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Gayla McElroy Orr, left, is the last artist to be featured at Blank Canvas Gallery on Main. Judy Wegenast is among the founding members of the nonprofit art cooperative. Last day of operation will be Oct. 5, with a customer appreciation event planned. (Jean Ruzicka / Enterprise)

Blank Canvas moving online

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A cultural icon on Park Rapids’ Main boulevard, Blank Canvas Gallery, is moving into cyberspace.

A “hub of conviviality,” Renaissance Spirits, will evolve as an extension of Necce’s Ristorante on the site.

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An “old time salon,” replete with “expertly crafted, classic cocktails,” is in the works. Denese “Necce” Jokela is the mastermind behind the initiative, with plans to work collaboratively with the artists to continue exhibitions.

After nearly four years of juried exhibits in a variety of mediums, the Blank Canvas storefront is closing Oct. 5, due to Necce’s expansion. But the idea to exhibit and sell artwork online has been in works for a few months, and will likely be launched in late October (at www.blankcanvas.org), each artist with a mini gallery on the site.

Gallery founder Bickey Bender recalls its origins began with a question from Armory Square’s Alan Zemek to Paul Dove.

“Know of anyone wanting to start a gallery?”

Bender, who’d exhibited her work at a gallery in Fargo for 21 years, came to mind. Her phone rang. As an exhibitor, she also volunteered at the gallery, the drive to Fargo often coinciding with treacherous weather. She was ready for a venue closer to home.

Bender ran the idea past family members, son Phillip igniting her entrepreneurial spirit.

She tapped members of the community to determine interest, Denise Gulbranson and Scott Stewart among the first to support the idea of an incorporated nonprofit art cooperative.

A year of weighing options, developing a business plan, seeking sponsors and grant funding and recruiting guest and member artists, associates and sponsors ensued.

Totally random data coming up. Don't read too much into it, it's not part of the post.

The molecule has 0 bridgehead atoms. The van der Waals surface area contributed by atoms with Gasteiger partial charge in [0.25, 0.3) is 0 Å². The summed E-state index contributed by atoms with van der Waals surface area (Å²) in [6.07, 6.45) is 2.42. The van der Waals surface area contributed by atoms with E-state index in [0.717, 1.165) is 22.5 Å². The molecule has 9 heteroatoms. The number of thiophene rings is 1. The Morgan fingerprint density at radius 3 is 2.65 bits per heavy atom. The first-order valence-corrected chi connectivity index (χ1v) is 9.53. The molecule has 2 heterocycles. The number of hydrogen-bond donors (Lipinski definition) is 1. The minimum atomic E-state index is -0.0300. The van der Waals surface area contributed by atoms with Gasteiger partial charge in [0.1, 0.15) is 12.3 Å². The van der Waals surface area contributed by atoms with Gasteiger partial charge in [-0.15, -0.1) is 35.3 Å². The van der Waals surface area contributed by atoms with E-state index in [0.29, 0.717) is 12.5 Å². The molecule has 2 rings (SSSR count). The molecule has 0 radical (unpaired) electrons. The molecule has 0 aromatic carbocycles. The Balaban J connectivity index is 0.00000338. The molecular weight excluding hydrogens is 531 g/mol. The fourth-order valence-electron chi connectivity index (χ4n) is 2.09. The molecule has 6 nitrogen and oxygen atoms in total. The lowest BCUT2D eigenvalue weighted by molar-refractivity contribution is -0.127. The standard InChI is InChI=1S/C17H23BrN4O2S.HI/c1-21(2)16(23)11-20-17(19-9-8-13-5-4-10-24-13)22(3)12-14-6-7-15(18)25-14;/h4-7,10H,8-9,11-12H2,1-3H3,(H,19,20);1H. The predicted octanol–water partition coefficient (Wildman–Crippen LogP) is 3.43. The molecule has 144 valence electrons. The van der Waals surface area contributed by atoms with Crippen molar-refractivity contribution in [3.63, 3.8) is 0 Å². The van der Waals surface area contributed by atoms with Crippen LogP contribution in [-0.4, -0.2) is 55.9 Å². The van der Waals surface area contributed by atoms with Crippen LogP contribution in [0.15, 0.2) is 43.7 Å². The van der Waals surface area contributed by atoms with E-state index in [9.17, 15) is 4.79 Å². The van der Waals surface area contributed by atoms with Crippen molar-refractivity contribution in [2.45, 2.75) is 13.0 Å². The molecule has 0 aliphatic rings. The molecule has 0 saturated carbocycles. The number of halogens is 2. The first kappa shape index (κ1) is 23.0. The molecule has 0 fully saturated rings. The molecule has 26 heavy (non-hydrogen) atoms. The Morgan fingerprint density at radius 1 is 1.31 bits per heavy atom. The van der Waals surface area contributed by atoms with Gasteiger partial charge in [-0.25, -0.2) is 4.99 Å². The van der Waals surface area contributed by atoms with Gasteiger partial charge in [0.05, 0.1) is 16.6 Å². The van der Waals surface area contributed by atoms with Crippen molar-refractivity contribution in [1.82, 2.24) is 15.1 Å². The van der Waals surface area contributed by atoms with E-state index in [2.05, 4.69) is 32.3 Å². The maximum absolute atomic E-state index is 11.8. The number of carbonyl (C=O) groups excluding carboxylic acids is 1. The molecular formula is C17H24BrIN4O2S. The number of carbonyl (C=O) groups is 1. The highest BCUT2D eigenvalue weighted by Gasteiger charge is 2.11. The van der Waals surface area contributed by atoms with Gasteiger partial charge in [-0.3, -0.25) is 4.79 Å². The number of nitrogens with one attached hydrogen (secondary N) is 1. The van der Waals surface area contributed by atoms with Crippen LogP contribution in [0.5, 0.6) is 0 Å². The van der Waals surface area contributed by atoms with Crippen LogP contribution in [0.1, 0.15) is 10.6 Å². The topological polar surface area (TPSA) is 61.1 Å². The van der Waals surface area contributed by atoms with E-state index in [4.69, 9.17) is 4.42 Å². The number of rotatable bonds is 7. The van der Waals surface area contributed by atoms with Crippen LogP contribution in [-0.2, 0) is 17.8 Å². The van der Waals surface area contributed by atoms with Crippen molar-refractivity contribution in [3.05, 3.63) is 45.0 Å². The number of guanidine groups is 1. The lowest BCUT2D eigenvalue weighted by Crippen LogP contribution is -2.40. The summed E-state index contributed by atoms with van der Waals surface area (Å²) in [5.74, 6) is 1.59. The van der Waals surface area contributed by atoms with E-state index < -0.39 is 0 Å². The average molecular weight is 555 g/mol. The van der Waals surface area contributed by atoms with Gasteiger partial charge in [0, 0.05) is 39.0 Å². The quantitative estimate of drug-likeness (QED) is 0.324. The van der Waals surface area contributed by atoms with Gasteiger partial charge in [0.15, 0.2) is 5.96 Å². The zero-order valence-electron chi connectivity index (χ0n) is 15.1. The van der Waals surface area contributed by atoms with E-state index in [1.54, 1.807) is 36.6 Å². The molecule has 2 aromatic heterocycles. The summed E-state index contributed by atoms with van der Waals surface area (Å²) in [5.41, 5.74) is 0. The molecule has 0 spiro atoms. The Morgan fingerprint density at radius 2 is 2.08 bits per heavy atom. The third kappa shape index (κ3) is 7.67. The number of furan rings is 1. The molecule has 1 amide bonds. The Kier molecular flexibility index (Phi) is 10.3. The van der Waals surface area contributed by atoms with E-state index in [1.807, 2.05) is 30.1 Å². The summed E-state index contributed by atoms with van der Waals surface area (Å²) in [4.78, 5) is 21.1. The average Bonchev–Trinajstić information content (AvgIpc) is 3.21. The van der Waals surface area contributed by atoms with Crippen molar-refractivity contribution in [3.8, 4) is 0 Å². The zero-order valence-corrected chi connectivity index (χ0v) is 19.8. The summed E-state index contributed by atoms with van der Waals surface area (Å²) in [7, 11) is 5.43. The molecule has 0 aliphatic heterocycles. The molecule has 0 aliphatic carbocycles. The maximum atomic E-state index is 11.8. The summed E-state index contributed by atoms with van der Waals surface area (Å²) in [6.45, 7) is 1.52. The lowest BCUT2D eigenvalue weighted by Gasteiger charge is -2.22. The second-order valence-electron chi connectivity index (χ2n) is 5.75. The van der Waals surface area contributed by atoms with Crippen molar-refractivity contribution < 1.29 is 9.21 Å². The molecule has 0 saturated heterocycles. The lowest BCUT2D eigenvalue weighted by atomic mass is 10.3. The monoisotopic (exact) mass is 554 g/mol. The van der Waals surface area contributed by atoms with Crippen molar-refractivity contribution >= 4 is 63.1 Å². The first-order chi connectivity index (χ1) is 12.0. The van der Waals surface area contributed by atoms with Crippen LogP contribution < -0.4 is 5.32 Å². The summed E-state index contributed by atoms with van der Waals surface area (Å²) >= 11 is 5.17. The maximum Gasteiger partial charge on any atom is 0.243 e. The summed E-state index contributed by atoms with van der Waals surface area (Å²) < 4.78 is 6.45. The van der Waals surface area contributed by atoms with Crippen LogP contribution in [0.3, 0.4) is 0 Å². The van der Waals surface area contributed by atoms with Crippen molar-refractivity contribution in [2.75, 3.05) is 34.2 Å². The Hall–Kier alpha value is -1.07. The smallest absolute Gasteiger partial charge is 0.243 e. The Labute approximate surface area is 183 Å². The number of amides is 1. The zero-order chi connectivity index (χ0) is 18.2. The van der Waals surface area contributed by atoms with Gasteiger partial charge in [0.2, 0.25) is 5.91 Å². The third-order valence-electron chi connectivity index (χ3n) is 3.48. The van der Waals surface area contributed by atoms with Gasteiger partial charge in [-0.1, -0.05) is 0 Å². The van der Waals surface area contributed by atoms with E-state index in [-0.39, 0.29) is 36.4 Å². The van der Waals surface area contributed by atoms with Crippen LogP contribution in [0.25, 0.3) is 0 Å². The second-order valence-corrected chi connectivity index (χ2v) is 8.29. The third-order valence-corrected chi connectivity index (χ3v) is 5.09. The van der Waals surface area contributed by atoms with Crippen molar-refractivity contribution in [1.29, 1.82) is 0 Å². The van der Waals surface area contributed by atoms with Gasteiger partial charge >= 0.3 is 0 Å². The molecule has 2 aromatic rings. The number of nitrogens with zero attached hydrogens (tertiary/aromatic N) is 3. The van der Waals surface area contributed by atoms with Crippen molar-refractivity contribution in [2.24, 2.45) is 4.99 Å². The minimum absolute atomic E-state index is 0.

They found the site, later to learn the electrical system in the building was not up to code. But the gallery opened Memorial Day weekend 2010.

Membership would peak at 21 in the early years, recalled Jerry Wegenast who wrote the business plan calling for an artist-staffed, strictly volunteer enterprise.

“We worked the crew to death,” the wood craftsman said of the first year, when the gallery remained open 12 months.

“Artists have to produce,” he said. “We had to reallocate time.” And sales statistics buoyed the decision. “It became obvious. In the winter, it was not going to fly,” not to mention a boiler malfunction in the building that kept temperatures below norms.

The $100 membership fee “helped pay the bills,” he said. But three loans were required.

And the first year, 13 classes were scheduled for adults and children. “Teaching also takes away from production.”

The members saw “a great pool of artists in the region,” said Judy Wegenast. “We decided to pull from guest artists, for a wonderful, rotating product.”

The gallery would become a venue for 70 artists, members and guests, not including group exhibitions by White Birch Artists, the Leech Lake Arts League, woodcarvers and others.

Members found guests arriving from mid-August through October to be a strong market, “not the traditional tourist,” but revering the changing color of leaves.

Blank Canvas was self-juried, initially, Bender said. “But we realized we had to make a change.”

Members recruited an external jury of professional artists and college faculty who, through a prescribed process, ranked artists’ works on a cumulative point system, with a minimum threshold for invitation. The decision proved advantageous.

Guests at the gallery are amazed at the quality of work exhibited, Judy Wegenast said.

Discussion on another physical site for the gallery has “two speed bumps,” Jerry Wegenast said.

“Rents are high on Main, and we don’t have high gross margins, especially when we’re closed for four months, and there’s a four-month selling season.

“And staffing,” he said of the second hurdle. Narrow profit margins don’t allow salaried workers.

“We had a sound business plan, we executed it and were successful,” Wegenast said.

Summer art shows are in the discussion phase, but a location has yet to be determined.

“As difficult as it is to close these doors, there’s something ahead,” Bender forecasts.

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